Stop, Collaborate, and Listen
2 Nov 2015
Only a few years ago, the overwhelming majority of drug discovery programs were conceived, actioned, and realised within the confines of Big Pharma - a method that worked well for a long time. Eventually, a dearth in the pipelines of these multinationals, arising partly from the increasing complexity of drug molecules and the corresponding increase in the cost of failure, created the impetus to seek out new business models.
Initially these changes principally involved the outsourcing of lead generation and optimisation components of the discovery process. This allowed companies to access validated leads through acquisition of patents or whole companies. The process is cost-effective for both large companies, which can avoid excessive in-house expenditure in creating lead compounds, and for smaller and more niche firms that are able to focus on their particular specialities without dealing with the concerns of clinical trials. However, the nature of such deals restricts the opportunity for both parties to remain involved in the science.
History has taught the industry to branch out further in the pursuit of new approaches, and a more recent innovation is the advent of the academic - industry alliance. While such partnerships have been in place for some time, current collaborations span a range of structures with all partners able to offer expertise in the development of drug candidates, and share equally in the success of their projects.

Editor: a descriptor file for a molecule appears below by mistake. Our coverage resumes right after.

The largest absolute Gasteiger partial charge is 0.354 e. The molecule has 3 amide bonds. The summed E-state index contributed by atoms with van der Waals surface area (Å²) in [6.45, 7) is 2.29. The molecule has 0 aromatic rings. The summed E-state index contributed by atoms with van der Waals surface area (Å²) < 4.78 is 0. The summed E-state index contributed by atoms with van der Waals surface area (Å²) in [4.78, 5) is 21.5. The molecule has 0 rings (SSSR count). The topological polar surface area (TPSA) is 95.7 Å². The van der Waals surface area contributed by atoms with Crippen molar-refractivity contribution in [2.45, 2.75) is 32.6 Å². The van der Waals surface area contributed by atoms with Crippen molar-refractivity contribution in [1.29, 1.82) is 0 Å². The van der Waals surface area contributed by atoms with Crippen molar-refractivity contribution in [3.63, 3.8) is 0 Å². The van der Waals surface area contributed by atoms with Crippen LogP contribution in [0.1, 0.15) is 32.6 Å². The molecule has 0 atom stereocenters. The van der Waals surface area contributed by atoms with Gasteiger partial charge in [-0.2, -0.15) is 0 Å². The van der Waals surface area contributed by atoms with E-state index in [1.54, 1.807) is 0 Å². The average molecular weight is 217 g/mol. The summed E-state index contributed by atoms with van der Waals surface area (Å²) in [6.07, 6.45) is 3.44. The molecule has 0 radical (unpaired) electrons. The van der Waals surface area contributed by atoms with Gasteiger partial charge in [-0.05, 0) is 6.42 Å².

As academic groups are playing an increasingly significant role in the drug discovery sector, the SCI Fine Chemicals Group has organised 'Academic Drug Discovery III' - an event to showcase a range of collaborative drug discovery programmes.
Speakers will include representatives from academia and technology transfer, providing illustration of how the different types of structures have led (and are currently leading) to successful drugs. The day is aimed towards those in academia, pharma, or technology transfer who are, or wish to be, involved in this exciting and emerging area. There will be ample networking opportunities, ideal for those looking to make contact with leading exponents in the field.
'Academic Drug Discovery III' will take place on Tuesday 24 November 2015, at SCI, London. Registration is open now via the link below.
Dr Vishal Gulati